RISE OF THE BEER CHURCH FOR YEARS, BEER AND CHURCH
THE BEST PLACES TO MOVE ABROAD R
eady to make the jump to a new locale? Given the ease of travel today, there’s no need to limit the options to your home country. Factoring in job opportunities, culture, affordability and even spiritual climate, here are our top global destinations:
2. M E L B O UR N E
3. CA P E TOWN
4. R IO D E JAN E IR O
Rare for Asia, Seoul has a vibrant Christian presence with more than 7,000 churches.
A great creative scene makes this Australian coastal city a hotspot for twentysomethings.
South Africa’s cultural capital is surrounded by breathtaking natural beauty.
Boasting the world’s 6th-largest economy, jobs and internships are plentiful.
5. SI NG APO RE
6. C O P E N H AGE N
7. CA L GA RY
8. D Ü SSE LD OR F
Their “people-first” strategy has made one of the world’s densest cities incredibly livable.
Parks, history, design, bicycling—the Danish capital is revolutionizing urban renewal.
Transplants looking for a fresh start will blend well in one of Canada’s most diverse cities.
Tech geeks will love the German city’s cuttingedge connectivity infrastructure.
1. SEOU L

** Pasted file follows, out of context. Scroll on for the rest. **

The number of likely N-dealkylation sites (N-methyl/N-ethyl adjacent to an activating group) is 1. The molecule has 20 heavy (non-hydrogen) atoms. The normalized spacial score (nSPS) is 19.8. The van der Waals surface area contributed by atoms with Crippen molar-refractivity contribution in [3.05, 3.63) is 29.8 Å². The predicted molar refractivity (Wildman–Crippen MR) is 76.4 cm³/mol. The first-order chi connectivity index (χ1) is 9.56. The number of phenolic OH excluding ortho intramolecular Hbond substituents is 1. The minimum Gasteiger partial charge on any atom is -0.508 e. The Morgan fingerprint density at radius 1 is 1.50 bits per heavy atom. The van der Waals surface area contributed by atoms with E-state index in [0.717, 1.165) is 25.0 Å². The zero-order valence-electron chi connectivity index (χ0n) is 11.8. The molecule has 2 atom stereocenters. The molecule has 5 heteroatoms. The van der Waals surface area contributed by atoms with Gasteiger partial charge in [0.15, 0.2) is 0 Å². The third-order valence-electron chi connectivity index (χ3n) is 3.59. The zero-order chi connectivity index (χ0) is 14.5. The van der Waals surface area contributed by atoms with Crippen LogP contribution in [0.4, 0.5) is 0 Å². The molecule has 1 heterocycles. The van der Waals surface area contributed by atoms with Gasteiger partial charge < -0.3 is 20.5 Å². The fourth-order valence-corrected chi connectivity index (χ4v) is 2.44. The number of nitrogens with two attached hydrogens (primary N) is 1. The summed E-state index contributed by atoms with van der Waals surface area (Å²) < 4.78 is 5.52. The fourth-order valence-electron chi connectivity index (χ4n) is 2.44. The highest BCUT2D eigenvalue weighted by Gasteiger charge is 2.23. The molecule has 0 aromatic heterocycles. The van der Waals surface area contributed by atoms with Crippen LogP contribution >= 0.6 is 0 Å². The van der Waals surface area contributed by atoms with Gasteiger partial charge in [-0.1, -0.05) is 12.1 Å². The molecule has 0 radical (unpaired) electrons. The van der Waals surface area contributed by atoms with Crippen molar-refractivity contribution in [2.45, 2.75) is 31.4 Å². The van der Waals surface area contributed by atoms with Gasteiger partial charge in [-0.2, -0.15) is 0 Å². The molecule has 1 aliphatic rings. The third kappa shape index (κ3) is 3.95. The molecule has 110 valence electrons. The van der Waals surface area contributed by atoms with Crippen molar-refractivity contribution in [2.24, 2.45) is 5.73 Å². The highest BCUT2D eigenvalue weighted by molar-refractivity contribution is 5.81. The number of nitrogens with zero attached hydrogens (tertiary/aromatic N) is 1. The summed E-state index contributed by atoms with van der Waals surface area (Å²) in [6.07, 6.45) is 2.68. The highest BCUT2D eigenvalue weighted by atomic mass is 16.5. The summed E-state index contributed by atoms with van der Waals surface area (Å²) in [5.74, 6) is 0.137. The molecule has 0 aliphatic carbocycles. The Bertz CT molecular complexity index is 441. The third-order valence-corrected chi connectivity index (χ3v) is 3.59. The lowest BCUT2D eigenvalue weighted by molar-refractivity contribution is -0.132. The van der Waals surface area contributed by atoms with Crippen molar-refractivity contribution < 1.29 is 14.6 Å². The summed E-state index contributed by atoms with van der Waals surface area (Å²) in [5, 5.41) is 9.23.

were seen as being at odds. The longbubbling streak of temperance that started with folks like Billy Sunday back in the Roaring Twenties led to clear lines between the piety of Sunday mornings and the revelry of Saturday nights. However, recent years have seen a growing shift of churches not only accepting beer, but adopting it. It’s being called “Beer Church” and while exact numbers are hard to come by, it’s attracting an awful lot of attention. The Huffington Post recently profiled Fort Worth, Texas’ “Church-in-a-Pub,” while NPR took note of Portland’s monthly “Beer & Hymns” gathering. CNN reported on Allendale, Michigan’s aptly named “What Would Jesus Brew?”—a church-sponsored meeting for fans of craft beer. The idea, as Christian brewer Tom Smillie told CNN, is one of community. “Beer is communal and appeals to the common man,” he said. “Interestingly, the Gospel message is, too.” While Beer Church might not seem exactly kosher in evangelical culture, the movement does join a tradition of Christian history that stretches back thousands of years. The Mayflower’s Pilgrims, the Puritans and Saint Patrick were all known beer aficionados. But their devotion paled compared to Martin Luther’s, who was well-known for brewing his own special ale.